Miguel, had to leave for his home country of Guatemala in a hurry due to some family crisis leaving his garden in our care. I took it upon myself to prune his tomatoes heavily as I have learnt from experience that the wet, cool weather we were presently experiencing brings "THE BLIGHT", the terror of west coast tomato growers. All was going very well. I was cutting though the jungle of closely planted tomato bushes, creating airflow and minimizing the tangle of overkill shoots upon shoots that overzealous tomato plants are famous for and then ...
I came across a plant showing the classic signs of "THE BLIGHT" ... stems turning black infiltrated by the disease moving along the healthy green stems. So I ripped the entire plant from the ground and threw it out.
We had cleaned up all cuttings and the infected plant and threw it all into the trash rather than the compost so as not to spread the infection, when we hear this fury coming towards us. Unfortunately, it was not one of Miguel's plants I had pulled out, it belonged to another resident who shared the box with Miguel. She was coming towards us at full sail, bellowing like a bull and shaking with indignation. I had ripped out her tomato plant with the little cherry tomatoes on it that she had been nurturing so tenderly and awaited with great anticipation.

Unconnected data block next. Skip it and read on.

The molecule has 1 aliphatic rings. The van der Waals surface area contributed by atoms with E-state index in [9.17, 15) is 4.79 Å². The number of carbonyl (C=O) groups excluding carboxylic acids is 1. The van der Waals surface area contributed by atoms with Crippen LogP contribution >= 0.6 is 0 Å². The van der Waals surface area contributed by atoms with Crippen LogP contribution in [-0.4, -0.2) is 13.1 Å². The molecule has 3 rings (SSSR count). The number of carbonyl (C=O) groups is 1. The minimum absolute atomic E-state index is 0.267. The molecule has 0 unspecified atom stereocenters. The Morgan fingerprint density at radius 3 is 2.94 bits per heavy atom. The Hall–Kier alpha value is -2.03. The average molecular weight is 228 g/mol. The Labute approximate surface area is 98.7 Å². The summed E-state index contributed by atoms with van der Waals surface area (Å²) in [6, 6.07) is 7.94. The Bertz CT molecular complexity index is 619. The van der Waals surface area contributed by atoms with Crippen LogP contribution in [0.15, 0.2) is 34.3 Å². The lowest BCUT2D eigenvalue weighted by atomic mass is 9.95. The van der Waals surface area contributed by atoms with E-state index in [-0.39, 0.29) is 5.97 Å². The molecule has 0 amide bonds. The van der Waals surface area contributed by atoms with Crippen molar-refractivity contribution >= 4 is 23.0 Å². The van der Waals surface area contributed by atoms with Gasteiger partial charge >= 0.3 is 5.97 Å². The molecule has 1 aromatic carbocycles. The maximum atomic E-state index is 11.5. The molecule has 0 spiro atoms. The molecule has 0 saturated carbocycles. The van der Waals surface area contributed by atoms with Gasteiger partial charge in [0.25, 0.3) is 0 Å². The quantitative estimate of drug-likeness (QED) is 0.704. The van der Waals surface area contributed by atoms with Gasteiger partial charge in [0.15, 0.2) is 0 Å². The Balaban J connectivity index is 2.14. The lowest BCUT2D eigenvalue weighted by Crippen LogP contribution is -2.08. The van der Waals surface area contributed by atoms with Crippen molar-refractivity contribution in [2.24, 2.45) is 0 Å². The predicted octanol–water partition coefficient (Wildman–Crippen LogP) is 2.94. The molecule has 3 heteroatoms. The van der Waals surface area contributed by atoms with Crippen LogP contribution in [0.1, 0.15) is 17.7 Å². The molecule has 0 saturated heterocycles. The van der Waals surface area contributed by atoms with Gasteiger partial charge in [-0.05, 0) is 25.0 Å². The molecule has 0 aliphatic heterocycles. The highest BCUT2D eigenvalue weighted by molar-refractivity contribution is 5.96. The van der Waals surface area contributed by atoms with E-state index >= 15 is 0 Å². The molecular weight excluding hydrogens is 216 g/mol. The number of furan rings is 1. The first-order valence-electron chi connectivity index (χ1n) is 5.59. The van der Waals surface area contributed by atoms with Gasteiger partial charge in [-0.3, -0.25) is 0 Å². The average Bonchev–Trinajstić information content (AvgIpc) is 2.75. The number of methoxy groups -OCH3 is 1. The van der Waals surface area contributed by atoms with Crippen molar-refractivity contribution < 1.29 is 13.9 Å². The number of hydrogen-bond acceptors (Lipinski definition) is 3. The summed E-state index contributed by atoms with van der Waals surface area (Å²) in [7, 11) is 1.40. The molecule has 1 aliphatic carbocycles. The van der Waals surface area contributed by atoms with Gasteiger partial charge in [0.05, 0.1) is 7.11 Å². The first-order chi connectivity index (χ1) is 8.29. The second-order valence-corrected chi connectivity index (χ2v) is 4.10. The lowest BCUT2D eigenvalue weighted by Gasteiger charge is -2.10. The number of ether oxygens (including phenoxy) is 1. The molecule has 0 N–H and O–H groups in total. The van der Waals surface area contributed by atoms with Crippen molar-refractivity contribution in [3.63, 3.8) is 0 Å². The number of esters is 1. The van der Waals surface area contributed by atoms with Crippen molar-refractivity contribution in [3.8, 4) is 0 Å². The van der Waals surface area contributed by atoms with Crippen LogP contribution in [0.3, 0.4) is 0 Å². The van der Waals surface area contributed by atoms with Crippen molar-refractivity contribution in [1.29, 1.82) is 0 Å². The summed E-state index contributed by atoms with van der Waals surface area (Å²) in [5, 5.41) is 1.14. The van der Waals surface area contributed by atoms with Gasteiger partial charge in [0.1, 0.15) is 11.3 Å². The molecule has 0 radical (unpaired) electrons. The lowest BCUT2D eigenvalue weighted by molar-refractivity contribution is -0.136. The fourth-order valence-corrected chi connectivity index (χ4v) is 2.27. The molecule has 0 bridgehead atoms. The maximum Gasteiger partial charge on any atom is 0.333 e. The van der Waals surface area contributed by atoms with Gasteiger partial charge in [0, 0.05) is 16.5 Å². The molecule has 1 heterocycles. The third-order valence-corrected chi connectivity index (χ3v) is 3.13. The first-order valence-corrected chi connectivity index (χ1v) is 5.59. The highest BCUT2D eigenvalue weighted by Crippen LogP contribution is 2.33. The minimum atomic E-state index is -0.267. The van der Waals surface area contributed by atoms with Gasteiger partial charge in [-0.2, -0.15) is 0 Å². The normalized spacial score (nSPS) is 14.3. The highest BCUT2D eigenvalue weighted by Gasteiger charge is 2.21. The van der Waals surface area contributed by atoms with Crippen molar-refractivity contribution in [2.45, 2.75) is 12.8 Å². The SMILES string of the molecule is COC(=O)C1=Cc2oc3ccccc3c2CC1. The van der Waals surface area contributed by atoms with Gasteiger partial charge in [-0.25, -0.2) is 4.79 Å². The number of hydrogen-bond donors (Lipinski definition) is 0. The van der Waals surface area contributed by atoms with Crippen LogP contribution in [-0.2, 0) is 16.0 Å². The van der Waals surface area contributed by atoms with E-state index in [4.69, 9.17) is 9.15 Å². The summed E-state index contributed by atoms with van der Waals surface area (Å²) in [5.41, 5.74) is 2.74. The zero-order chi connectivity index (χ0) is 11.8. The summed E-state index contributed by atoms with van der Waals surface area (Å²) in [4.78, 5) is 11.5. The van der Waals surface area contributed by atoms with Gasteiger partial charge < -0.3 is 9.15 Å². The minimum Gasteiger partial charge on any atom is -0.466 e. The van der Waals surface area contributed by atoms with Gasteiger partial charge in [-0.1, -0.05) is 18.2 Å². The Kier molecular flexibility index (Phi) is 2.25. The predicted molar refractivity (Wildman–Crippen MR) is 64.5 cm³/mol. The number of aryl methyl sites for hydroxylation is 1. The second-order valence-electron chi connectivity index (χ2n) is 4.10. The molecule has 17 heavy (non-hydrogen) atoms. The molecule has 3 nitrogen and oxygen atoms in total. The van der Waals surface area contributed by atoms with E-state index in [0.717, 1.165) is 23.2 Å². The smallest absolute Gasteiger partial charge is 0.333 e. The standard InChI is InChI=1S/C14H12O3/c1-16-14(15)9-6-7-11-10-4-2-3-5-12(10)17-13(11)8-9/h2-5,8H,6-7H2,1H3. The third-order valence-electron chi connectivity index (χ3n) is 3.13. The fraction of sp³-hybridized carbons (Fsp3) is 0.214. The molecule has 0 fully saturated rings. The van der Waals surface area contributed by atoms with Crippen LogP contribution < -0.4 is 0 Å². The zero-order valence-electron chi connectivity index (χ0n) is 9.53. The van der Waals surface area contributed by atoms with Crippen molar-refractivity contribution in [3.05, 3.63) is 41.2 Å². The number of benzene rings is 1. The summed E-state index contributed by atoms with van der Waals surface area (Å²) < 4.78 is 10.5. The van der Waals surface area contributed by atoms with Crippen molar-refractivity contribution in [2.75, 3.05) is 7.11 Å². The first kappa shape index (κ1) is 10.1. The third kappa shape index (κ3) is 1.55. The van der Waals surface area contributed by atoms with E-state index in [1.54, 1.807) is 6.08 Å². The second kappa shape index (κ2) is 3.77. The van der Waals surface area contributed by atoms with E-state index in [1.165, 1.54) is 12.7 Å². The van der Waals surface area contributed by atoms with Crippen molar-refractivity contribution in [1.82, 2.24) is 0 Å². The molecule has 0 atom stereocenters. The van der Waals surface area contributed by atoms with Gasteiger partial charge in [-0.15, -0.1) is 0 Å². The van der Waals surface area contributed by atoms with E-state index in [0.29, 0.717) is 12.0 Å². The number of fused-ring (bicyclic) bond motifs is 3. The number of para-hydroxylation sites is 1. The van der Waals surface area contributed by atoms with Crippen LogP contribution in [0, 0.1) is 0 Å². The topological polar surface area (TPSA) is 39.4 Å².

Well, Dorothy jumped into the fray and the two went at it in Chinese and with me humbly apologizing, empathizing and explaining in turn, to no avail. It took half an hour for her fury to abate enough before she could accept what had happened. I had to pull the garbage bag out of the dumpster and find her plant ... the one with the cheery tomatoes and show here the black stems before I saw a glimmer of understanding in her face. It will probably take longer for to actually forgive me. I learnt a powerful lesson ... come between a gardener and her treasured tomato plant at your own peril!